Additional services include individual counseling, large and small group meetings for information sharing, and a variety of in-class and after-class activities that incorporate stress reduction and development of self-confidence toward meaningful leisure activities.





Colorado Center for the Blind


Littleton, Colorado


Phone: (800) 401-4632

Independence Training for Adults

The Colorado Center Independence Training Program (ITP) is designed for blind adults (18 years of age and older).  Typically students complete the program in six to nine months while residing in nearby Center owned apartments.  Participants not only build the skills that they need to be independent, but also focus on gaining confidence and belief in themselves as blind people.  The ITP core curriculum includes home management, cane travel, Braille, and technology.  Additional classes available in organizational skills, woodshop, home maintenance, career exploration, discussion groups on blindness and challenge recreation. A key part of ITP training involves the use of sleep-shades.  All students with residual vision wear sleep-shades to strengthen reliance on other senses and use of alternative skills.  This builds confidence in their ability to approach all life situations.


ITP Core Classes Include:

-Home Management:  A fun, all encompassing course where students cook simple to gourmet meals, barbecue with charcoal and gas grills, plan dinner parties and personal budgets, learn to shop at a variety of retailers, sew, garden, and plan outings to various  venues.  Coursework will culminate in the students preparation of a graduation meal for 50 or more individuals!

-Cane Travel: Going to work, running errands, and meeting a friend for dinner are everyday things that blind people can do!  Our cane travel curriculum includes how to use public transportation including bus, light rail train; how to cross intersections of all types and difficulty.  Our travel teachers are certified mobility and orientation instructors. 

-Braille: Braille training is a vital part of every student’s training at the Center.  Our flexible program allows us to tailor Braille training to specific needs, ranging from beginning Braille to mathematical, music, and computer code.  Braille competence allows the student to reach his or her greatest potential and compete equally with sighted peers at school and in the workplace.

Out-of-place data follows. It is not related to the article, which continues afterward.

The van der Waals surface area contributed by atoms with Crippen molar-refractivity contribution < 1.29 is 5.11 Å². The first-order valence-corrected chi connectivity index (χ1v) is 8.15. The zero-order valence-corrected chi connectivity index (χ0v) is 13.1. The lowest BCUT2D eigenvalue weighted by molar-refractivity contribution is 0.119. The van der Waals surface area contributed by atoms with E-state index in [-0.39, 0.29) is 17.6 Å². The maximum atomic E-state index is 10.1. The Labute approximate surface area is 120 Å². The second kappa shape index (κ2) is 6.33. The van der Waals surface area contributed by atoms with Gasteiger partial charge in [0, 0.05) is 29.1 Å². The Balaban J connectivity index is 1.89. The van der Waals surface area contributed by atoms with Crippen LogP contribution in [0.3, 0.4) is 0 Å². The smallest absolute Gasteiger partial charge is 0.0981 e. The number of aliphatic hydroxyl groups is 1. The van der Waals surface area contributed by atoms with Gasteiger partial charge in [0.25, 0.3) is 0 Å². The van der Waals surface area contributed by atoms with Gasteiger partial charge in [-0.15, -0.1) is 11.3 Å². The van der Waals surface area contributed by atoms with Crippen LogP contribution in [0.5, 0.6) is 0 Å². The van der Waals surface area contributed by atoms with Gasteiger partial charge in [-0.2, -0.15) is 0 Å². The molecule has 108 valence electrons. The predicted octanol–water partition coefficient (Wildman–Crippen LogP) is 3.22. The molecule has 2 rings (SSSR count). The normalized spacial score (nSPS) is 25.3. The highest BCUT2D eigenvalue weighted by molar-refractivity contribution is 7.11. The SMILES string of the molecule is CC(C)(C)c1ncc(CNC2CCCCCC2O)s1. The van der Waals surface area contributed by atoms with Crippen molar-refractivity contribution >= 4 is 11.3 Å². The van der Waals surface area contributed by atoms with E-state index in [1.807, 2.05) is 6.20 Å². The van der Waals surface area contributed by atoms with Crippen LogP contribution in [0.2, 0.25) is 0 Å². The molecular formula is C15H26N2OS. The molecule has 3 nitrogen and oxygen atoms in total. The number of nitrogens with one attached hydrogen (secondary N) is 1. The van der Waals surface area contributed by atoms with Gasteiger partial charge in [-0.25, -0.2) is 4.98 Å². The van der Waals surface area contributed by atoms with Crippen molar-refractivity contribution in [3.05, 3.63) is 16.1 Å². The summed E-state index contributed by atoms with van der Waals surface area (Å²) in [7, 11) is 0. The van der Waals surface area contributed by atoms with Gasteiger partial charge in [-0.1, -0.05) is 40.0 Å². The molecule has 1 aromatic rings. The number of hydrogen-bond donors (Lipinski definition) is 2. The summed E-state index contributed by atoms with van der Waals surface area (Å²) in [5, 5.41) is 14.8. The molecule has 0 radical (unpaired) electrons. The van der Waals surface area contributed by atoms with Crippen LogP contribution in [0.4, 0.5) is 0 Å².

-Technology:  We provide students with full training in the latest adaptive technology so that graduates can compete in today’s world. Included are the fundamentals of word processing, screen readers, spreadsheets, electronic note-takers, and Braille displays.

-Industrial Arts & Home Management:  Each student will learn the basics of woodworking as part of this class. They will learn how to use a click rule in order to measure within 1/16 of an inch and will design, plan and build a final woodworking project. Students will also learn basic tasks such as how to rewire a lamp, fix a leaky faucet, hang a picture, or assemble a bookshelf.

 -Challenge Recreation:  We want our students to know that being blind does not need to limit them. Blind people can live full, well-rounded lives. Students go rock climbing, hike in the mountains, ski, plant a garden, raft down the beautiful Colorado or Arkansas River and do much more. In order to be successful, we need to push ourselves even beyond the challenges that blindness provides.